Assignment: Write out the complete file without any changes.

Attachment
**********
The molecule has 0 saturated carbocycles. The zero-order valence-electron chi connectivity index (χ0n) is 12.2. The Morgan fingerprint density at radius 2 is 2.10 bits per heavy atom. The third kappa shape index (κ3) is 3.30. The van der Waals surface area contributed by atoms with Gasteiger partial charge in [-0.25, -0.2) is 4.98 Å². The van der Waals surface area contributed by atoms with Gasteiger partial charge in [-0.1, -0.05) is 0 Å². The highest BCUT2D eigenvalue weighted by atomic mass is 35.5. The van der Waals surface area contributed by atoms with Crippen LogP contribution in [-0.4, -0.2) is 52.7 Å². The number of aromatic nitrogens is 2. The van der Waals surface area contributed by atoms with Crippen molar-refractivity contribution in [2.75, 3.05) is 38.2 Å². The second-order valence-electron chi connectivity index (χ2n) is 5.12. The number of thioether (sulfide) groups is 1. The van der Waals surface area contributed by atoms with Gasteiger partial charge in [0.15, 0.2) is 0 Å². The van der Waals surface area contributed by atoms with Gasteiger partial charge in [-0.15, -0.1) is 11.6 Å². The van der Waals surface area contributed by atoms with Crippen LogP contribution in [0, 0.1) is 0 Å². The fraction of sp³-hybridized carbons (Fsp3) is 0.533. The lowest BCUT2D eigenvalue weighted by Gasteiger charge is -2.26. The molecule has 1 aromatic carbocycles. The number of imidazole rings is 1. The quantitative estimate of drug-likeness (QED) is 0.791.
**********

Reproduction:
The molecule has 0 saturated carbocycles. The zero-order valence-electron chi connectivity index (χ0n) is 12.2. The Morgan fingerprint density at radius 2 is 2.10 bits per heavy atom. The third kappa shape index (κ3) is 3.30. The van der Waals surface area contributed by atoms with Gasteiger partial charge in [-0.25, -0.2) is 4.98 Å². The van der Waals surface area contributed by atoms with Gasteiger partial charge in [-0.1, -0.05) is 0 Å². The highest BCUT2D eigenvalue weighted by atomic mass is 35.5. The van der Waals surface area contributed by atoms with Crippen LogP contribution in [-0.4, -0.2) is 52.7 Å². The number of aromatic nitrogens is 2. The van der Waals surface area contributed by atoms with Crippen molar-refractivity contribution in [2.75, 3.05) is 38.2 Å². The second-order valence-electron chi connectivity index (χ2n) is 5.12. The number of thioether (sulfide) groups is 1. The van der Waals surface area contributed by atoms with Gasteiger partial charge in [0.15, 0.2) is 0 Å². The van der Waals surface area contributed by atoms with Gasteiger partial charge in [-0.15, -0.1) is 11.6 Å². The van der Waals surface area contributed by atoms with Crippen LogP contribution in [0, 0.1) is 0 Å². The fraction of sp³-hybridized carbons (Fsp3) is 0.533. The lowest BCUT2D eigenvalue weighted by Gasteiger charge is -2.26. The molecule has 1 aromatic carbocycles. The number of imidazole rings is 1. The quantitative estimate of drug-likeness (QED) is 0.791.